Canada is known as one of the most diverse countries in the world, but many of our industries have trouble reflecting Canada’s diversity in its workforce. This has certainly been the case with commercial real estate (CRE), which has traditionally had the reputation of being composed of mostly white, able-bodied males.
In the last two years, REALPAC (the Real Property Association of Canada) has acknowledged this challenge and devised a plan to try and improve diversity and inclusion (D&I) in Canadian CRE. Along the way, we created a D&I industry group, conducted industry D&I research, and most recently hosted a D&I industry breakfast which over 235 CRE professionals attended to generate greater dialogue around the issue.
Although REALPAC is focused on improving D&I within Canadian CRE, much of what we learned and our resources are applicable to other parts of the globe. Much more still needs to be done to improve industry D&I. REALPAC has accordingly taken three steps to continue the process. We hope these tools can be useful to other organizations.
One of the first actions we took to
support industry D&I was creating a REALPAC
Panel Pledge. We noticed that many industry speaking events had panels with
only male speakers (also known as “manels”). Adhering to the REALPAC Panel Pledge requires
agreeing to speak at or participate in a professional industry forum on a panel
of two people or more, not including the Chair or moderator, only if there is
at least one woman on the panel. In addition, we encourage the inclusion of
persons from underrepresented groups (e.g. race, sexual orientation, and age,
to name a few) on the panel. We believe
that multiple, diverse points of view should be included in a meaningful way in
industry discussions, and that all event organizers, panel chairs and
moderators, and co-panelists, should create an environment in which all persons
feel welcome, included, and able to comfortably contribute to the conversation.
If someone withdraws from speaking on a panel to give the speaking opportunity
to another diverse speaker, if possible, we encourage them to suggest other potential
speakers to the event organizers.
REALPAC staff, our Board of
Directors, and many of our member and corporate partner CEOs have taken the REALPAC
Panel Pledge. We encourage others in the industry to also take the pledge to
help and improve D&I at our industry events and to send an important signal
- Indigenous Land
REALPAC, along with many other organizations, have begun including an Indigenous Land Acknowledgement at the start of their events to recognize the traditional land that the event is taking place on. Territory acknowledgment is a way that people insert an awareness of Indigenous presence and land rights in everyday life. For example, a Land Acknowledgement we used at our recent D&I industry breakfast was “we wish to acknowledge that this event is being held on the traditional territory of the Mississaugas of New Credit First Nation, the Haudenasaunee, the Huron-Wen-dat, and is home to many diverse Indigenous peoples.” Some resources that we used to help us better understand traditional territories in Canada include Native Land and Whose Land.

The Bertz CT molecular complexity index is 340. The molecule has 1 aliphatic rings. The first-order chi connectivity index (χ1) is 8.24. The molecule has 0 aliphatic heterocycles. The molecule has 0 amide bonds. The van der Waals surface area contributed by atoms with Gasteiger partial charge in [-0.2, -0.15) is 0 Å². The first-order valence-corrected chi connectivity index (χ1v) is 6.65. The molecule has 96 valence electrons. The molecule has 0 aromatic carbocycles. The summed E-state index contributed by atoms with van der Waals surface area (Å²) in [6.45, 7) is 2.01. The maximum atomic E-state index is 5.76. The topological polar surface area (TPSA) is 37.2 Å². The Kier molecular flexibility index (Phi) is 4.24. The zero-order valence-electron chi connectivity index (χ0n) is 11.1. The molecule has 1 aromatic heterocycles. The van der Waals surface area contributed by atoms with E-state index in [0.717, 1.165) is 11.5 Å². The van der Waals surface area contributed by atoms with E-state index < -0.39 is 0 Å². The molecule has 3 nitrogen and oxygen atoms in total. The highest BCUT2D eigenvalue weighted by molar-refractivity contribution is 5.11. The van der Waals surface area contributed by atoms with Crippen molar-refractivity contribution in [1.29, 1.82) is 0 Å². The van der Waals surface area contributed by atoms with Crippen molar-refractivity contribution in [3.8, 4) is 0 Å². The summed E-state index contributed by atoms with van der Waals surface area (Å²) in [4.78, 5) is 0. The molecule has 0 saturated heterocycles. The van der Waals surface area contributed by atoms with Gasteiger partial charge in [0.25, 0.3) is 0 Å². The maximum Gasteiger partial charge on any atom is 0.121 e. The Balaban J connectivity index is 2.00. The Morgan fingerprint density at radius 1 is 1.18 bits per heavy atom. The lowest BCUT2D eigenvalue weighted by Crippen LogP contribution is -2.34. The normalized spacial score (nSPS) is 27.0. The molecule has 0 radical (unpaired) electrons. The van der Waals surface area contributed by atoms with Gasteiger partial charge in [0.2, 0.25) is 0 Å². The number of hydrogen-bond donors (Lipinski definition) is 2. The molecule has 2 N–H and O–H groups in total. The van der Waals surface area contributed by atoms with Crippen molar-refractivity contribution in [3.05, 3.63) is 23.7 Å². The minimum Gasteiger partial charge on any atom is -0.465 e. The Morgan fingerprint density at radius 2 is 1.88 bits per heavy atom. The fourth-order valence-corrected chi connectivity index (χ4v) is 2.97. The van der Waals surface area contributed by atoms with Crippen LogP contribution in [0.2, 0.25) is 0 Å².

Of course, Land Acknowledgements vary
based on location so we encourage others to conduct their own research and seek
out contacts in their local community to help them determine an Acknowledgement
to use, if applicable and appropriate. REALPAC is also working on including an
Indigenous Land Acknowledgement on its website to acknowledge the traditional
land that our office is located on.
There are numerous D&I resources
and research that is available, but it can be challenging to sort through and
determine which are the most useful for one’s needs. To help to organize this,
REALPAC has created a D&I Clearing
House to provide different resources on topics such as accessibility, board
diversity, and LGBTQ+, to name a few. This is an evolving resource which
we will continue to grow and curate over time based on stakeholder feedback.
REALPAC also plans to complete more D&I research pieces over time which
will be added to the Clearing House.
The REALPAC Panel Pledge, Indigenous Land Acknowledgements, and the D&I Clearing House are three resources REALPAC has used to support D&I within the commercial real estate industry, as a start. Of course, there is much more work that needs to be done. One gap we have noticed is the need for more “inclusion” resources that can help people create more inclusive, welcoming, and participatory workplaces and environments for peoples of all backgrounds. REALPAC looks forward to further exploring this area and continuing to promote D&I within the industry through our own work and by working with others, such as GRESB.
This article was written by Kris Kolenc, Manager, Research & Sustainability at REALPAC